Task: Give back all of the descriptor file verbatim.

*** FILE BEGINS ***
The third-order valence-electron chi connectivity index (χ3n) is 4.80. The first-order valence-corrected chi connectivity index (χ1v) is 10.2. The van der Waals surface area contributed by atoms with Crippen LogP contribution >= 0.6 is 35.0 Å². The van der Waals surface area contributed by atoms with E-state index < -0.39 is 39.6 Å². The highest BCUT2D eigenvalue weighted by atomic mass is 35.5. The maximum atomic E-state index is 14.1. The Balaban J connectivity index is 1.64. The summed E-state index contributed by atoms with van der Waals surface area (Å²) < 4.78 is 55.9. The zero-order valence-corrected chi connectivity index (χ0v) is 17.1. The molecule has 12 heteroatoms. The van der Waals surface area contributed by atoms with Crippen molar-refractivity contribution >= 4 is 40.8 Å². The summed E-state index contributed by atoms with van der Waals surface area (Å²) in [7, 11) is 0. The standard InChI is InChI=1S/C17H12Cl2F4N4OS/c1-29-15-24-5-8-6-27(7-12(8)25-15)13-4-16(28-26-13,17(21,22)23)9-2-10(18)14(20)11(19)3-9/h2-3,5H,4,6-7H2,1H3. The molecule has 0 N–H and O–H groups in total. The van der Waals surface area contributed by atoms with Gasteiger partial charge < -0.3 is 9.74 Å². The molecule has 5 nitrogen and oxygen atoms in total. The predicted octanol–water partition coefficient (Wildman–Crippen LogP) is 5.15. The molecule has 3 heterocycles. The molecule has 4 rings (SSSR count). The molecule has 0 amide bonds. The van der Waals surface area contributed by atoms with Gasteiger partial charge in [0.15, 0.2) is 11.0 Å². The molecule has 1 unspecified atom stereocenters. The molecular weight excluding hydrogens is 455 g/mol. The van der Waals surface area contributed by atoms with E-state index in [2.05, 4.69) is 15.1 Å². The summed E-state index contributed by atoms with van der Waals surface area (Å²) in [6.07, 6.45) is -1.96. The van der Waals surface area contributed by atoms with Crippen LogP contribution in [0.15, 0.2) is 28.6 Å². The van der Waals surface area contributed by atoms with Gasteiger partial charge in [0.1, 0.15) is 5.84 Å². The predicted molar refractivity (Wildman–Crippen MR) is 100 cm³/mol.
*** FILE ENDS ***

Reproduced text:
The third-order valence-electron chi connectivity index (χ3n) is 4.80. The first-order valence-corrected chi connectivity index (χ1v) is 10.2. The van der Waals surface area contributed by atoms with Crippen LogP contribution >= 0.6 is 35.0 Å². The van der Waals surface area contributed by atoms with E-state index < -0.39 is 39.6 Å². The highest BCUT2D eigenvalue weighted by atomic mass is 35.5. The maximum atomic E-state index is 14.1. The Balaban J connectivity index is 1.64. The summed E-state index contributed by atoms with van der Waals surface area (Å²) < 4.78 is 55.9. The zero-order valence-corrected chi connectivity index (χ0v) is 17.1. The molecule has 12 heteroatoms. The van der Waals surface area contributed by atoms with Crippen molar-refractivity contribution >= 4 is 40.8 Å². The summed E-state index contributed by atoms with van der Waals surface area (Å²) in [7, 11) is 0. The standard InChI is InChI=1S/C17H12Cl2F4N4OS/c1-29-15-24-5-8-6-27(7-12(8)25-15)13-4-16(28-26-13,17(21,22)23)9-2-10(18)14(20)11(19)3-9/h2-3,5H,4,6-7H2,1H3. The molecule has 0 N–H and O–H groups in total. The van der Waals surface area contributed by atoms with Gasteiger partial charge < -0.3 is 9.74 Å². The molecule has 5 nitrogen and oxygen atoms in total. The predicted octanol–water partition coefficient (Wildman–Crippen LogP) is 5.15. The molecule has 3 heterocycles. The molecule has 4 rings (SSSR count). The molecule has 0 amide bonds. The van der Waals surface area contributed by atoms with Gasteiger partial charge in [0.15, 0.2) is 11.0 Å². The molecule has 1 unspecified atom stereocenters. The molecular weight excluding hydrogens is 455 g/mol. The van der Waals surface area contributed by atoms with E-state index in [2.05, 4.69) is 15.1 Å². The summed E-state index contributed by atoms with van der Waals surface area (Å²) in [6.07, 6.45) is -1.96. The van der Waals surface area contributed by atoms with Crippen LogP contribution in [0.15, 0.2) is 28.6 Å². The van der Waals surface area contributed by atoms with Gasteiger partial charge in [0.1, 0.15) is 5.84 Å². The predicted molar refractivity (Wildman–Crippen MR) is 100 cm³/mol.